Tips & Hints When Your Newborn Is Sick
Author: Stef Daniel
Every time a child is born, so is a germaphobe. Suddenly moms are forcing hand-washing from family members and disinfecting doorknobs each and every time they are used. Previously you would pass by the sanitizing wipes at your grocery store, now you are wiping down the entire cart with more enthusiasm than you have when you wash your car. All this cleanliness and sudden interest in germ fighting is in a desperate attempt to keep your newborn from getting sick. Then, you have to visit the doctor's office for well visits and you notice that every child there is either sneezing, coughing or has their nose muddied with green phlegm. This experience by itself can make you wish you had a protective bubble to keep your child in. Unfortunately, a bubble isn't a possibility and there is always a good chance your newborn will pick up on viruses or bacterium regardless of how diligent you are in your war against germs. Take heart, there are things you can do to ease the pain.
The American Academy of Pediatrics considers any newborn 2 months and under that presents with a fever a reason to be seen immediately by the pediatrician. If your child has a fever without varying symptoms of congestions, chances are they will draw blood and urine samples as precautionary measures. This can be extremely frightening but is done in the anticipation of certain newborn illnesses that can result from birth which are extremely serious. At the same time, these infections are extremely rare. Urine will be drawn from a catheter and blood can be drawn from the arm with ease. When these serums come back routine - your doctor will offer simple tips for home care.
The first rule of thumb is that your newborn should not take any over the counter medications, even for fever - without your doctor's consent. While many of the medications on the market are labeled as "infant" - and have dosing requirements for newborns, you shouldn't begin medicating until you speak with your doctor. Chances are, if the fever is making your baby cranky or becomes high (common in newborns) they will recommend giving infant Advil or Tylenol. As far as fever reducing is concerned, infant Motrin has the longest lasting effect. Medicine given to newborns can be tricky because it is thicker and pastier than breast milk. Use the medicine dropper to give exactly the recommended dosage in very small amounts. Place it inside the mouth near the cheek so that it won't immediately trickle down their throat. If they have problems taking the medication, look for infant FeverAll suppositories that can be administered rectally. (Hint. These are great as your baby gets older and can be given without waking up your baby)
A fever with no other symptoms can be a sign of a virus. All viruses need to run their course and the only thing you can do is make them comfortable. It is very important to not over dress your newborn when they are sick. Newborns cannot regulate body temperature well and overheating, especially with a fever - can be extremely dangerous. You can dress them in a onesie with socks and if their fever begins rising, remove their hat if they are still wearing it. One thing to understand is that a fever is an indication of a working immune system. While it can make them fussy, it shows that their body is responding to the virus naturally and is working to fight it. This is a good thing! In fact, many doctors recommend NOT treating a fever that is below 100.4.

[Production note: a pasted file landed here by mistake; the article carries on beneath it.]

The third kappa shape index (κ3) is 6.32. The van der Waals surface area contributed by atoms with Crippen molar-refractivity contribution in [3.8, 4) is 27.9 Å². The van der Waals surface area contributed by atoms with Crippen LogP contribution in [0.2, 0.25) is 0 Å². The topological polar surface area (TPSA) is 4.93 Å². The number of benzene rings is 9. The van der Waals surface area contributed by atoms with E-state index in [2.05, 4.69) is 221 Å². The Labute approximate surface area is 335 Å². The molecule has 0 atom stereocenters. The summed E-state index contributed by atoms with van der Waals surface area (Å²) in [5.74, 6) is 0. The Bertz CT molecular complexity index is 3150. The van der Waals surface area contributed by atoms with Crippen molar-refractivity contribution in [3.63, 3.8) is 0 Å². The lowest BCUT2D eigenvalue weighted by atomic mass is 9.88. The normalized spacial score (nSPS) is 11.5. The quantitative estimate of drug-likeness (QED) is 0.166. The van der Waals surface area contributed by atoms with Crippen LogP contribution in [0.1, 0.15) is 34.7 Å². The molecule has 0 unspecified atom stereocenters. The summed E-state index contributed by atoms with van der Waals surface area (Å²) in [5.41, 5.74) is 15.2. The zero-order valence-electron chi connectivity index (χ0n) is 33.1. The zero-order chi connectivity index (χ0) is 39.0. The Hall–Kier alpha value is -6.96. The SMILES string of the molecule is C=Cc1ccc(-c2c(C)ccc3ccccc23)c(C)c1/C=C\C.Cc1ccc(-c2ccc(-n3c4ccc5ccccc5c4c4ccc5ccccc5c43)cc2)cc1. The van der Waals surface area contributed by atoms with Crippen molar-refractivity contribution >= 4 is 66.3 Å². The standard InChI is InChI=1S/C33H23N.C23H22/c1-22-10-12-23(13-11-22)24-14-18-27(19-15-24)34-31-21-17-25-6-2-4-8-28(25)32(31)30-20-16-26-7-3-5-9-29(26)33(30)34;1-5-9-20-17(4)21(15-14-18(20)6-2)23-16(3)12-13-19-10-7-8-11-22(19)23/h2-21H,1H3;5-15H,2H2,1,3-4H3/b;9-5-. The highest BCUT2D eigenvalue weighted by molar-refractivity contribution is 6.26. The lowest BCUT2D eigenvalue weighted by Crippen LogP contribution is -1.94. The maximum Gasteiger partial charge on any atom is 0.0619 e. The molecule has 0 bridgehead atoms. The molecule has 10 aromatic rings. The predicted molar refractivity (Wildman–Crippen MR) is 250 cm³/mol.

If your newborn has congestion or a cough, you should begin running a humidifier. No decongestants should be given to newborns. Instead, invest in a high quality bulb syringe and use infant saline spray to help them clear their noses. You can also prop them up on a pillow to help them with drainage while they sleep. If you do this, keep a regular hourly check on them to make sure they have not slipped off the pillow. A warm bath can also help ease the congestion, just make sure to dry them thoroughly afterwards.
One common infant illness is croup. It is characterized by a seal like cough or bark that usually only develops during the night. This too is viral, and is treated by a pediatrician with steroids that reduce the swelling in the airways responsible for the 'croupy' sound they make. If your baby has croup, cool air will reduce inflammation in the airways and a step outdoors can help them sleep.
When it comes to treating a newborn that is ill, remember your common sense! Don't give medications and try to do as much as you can to make them comfortable and reduce symptoms. Sure, it is scary the first time your child gets sick - but with some home care and a little extra TLC, you and your baby will be just fine. When newborns are sick, they may require more frequent feedings and a lot more time being held than normal. If this is the case, don't be shy about calling for reinforcements from trusted friends and family who can help you.